Dir/scr. Pamela Romanowsky, USA, 2015, 90 minutes
In The Adderall Diaries, James Franco adds the struggles of a drug-addled writer who likes kinky sex to his ever-expanding acting resume. The result is not altogether intoxicating.
Harris can turn on rage in an instant to transform himself into a vicious blue-eyed skull in a close-up
Franco, who optioned the book and produced, has a fan base, as does Stephen Elliott, whose 2010 memoir adapted in the film rallied a hipster readership. Those loyalties will boost the reach of this ambitious tale about the toll of abuse (and many other things) by first-timer Pamela Romanowsky. Given Franco’s popularity, The Adderall Diaries may not flop, but this director/screenwriter would appear to be in over her head.
Franco plays Stephen Elliott, the much-abused son of a violent father (Ed Harris), who fled the older man when he could. When we meet him, he’s got a book contract (thanks to agent Cynthia Nixon), but is spiraling downward, medicating his writer’s block with sado-masochistic partners and his new drug of choice, Adderall. The real cure for his writing difficulties comes when Elliott finds his own inner tale in the trial of a man (Christian Slater) who has murdered his wife.
In the written memoir, Elliott’s words flow out like testimony from someone who can’t stop talking about his most horrifying experiences, or about drugs or about sex, of which there’s a near-baroque variety. Among the book’s charms are the author’s wild and funny digressions which seem just as hard for him to suppress. To tame that literary adventure into a movie script – rather than celebrate its wildness in full — Romanowsky has stuck mostly to the father-son conflict, which means that her screen version loses much of the compound fracture of Elliott’s psyche.
Revisiting those violent moments in convulsive flashbacks, the film also sacrifices the sheer scale of the book’s emotional range. Her hope may have been that the performances would fill the gaps.
They do, but not enough. Franco, who shot the film while performing in Of Mice and Men on Broadway eight times a week (and wearing the beard that his audiences saw on stage), brings an exhaustion to the role that suits Elliott’s dilemma and explains his Adderall use. Still, exhaustion doesn’t help an actor reach too far.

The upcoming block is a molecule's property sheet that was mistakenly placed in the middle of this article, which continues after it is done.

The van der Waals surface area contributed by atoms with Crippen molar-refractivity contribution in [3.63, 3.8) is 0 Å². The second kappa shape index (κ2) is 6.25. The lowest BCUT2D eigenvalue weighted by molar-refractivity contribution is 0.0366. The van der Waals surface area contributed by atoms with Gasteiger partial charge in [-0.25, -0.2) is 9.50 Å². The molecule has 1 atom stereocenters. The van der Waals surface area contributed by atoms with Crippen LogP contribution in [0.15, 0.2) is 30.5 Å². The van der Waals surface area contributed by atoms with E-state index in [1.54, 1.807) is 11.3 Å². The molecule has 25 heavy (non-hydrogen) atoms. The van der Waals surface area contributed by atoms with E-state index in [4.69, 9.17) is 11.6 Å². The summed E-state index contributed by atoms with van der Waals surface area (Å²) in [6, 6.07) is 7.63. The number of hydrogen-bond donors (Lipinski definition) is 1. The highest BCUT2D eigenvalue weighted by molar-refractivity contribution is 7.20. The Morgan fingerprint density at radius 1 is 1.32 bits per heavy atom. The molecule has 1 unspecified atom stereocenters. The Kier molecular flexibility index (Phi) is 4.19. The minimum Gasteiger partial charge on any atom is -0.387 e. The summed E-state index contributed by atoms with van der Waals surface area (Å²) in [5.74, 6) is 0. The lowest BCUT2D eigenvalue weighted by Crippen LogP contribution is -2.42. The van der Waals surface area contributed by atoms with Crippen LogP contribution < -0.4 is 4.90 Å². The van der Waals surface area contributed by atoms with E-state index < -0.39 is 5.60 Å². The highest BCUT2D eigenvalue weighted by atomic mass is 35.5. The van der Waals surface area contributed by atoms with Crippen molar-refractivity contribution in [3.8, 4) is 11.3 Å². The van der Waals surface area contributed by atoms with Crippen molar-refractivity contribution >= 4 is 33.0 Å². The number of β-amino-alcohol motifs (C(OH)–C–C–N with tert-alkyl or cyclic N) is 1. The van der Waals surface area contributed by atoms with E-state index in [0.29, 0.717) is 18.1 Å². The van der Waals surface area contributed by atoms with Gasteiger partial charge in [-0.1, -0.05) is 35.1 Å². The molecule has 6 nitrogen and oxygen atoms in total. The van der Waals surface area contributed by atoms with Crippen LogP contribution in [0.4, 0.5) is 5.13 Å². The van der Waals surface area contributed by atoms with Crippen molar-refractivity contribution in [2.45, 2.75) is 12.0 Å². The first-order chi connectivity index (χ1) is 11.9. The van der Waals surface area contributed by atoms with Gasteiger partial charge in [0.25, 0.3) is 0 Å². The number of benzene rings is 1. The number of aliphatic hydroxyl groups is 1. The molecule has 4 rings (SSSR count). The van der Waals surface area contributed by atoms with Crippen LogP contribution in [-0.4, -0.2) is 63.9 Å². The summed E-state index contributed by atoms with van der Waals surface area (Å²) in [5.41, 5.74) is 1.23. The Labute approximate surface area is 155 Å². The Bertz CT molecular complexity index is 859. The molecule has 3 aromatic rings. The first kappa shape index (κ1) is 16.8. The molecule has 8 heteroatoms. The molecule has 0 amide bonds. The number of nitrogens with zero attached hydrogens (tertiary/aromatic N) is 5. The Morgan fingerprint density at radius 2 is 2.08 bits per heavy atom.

Yet his drug binges and sex quirks seem more dutiful than shocking. Amber Heard, playing against type as a reporter who meets Elliott while covering the murder trial for the New York Times, doesn’t bring us any closer to the edge as his sex partner. Those scenes with Franco, shot by DP Bruce Thierry Cheung, are some of the film’s most cinematic moments. The fact that Elliott’s drug was Adderall doesn’t make the visual drama any stronger. Taking a pill (or even chopping it up and snorting it) doesn’t offer the same acting possibilities as shooting up with a needle, even if you’re drinking water from a rusty tap. Don’t expect the flourishes of Requiem for a Dream or Trainspotting.
Among the film’s lost moments are those with Slater, playing a family man turned murderer about whom we never learn enough, although his example is crucial in setting Elliott’s life on a straighter path and pushing him toward reconciling with his father. Court scenes and interiors look like standard American television fare.
The film also underexploits its New York locations. Romanowsky transposed the setting from San Francisco, yet Gotham doesn’t offer much except a few conversations by the river and some buddy-schtick on a rooftop between Franco and friend Jim Parrack. You get the sense that the film was shot in New York because that’s where the ever-busy James Franco was situated at the time.
Ed Harris shares the emotional burden of The Adderall Diaries with Franco as the man who set Elliott’s manias into motion. Harris can turn on rage in an instant to transform himself into a vicious blue-eyed skull in a close-up. Still, there’s a homing instinct toward reconciliation operating with Franco and Harris that ends up as more sentimental than unsettling.
Adaptations of any book that’s already popular set the bar high, especially with a work of literary fireworks. Romanowsky has taken on a lot for a debut feature, and the material is too much for her.
Production companies: Windowseat Entertainment, Rabbit Bandini Productions
International sales: Kathy Morgan International Kathy@kmi.com
Producers: James Reach, Joseph McKelheer, Vincent Jolivette, James Franco
Executive Producers: Robert Redford, Ryan Dorff, Bill Kiely, Leo Kiely
Screenplay: Pamela Romanowsky
Cinematographer: Bruce Thierry Cheung
Editors: Myron Kerstein, Marc Vives
Composer: Michael Andrews
Main cast: James Franco, Ed Harris, Amber Heard, Christian Slater, Cynthia Nixon, Jim Parrack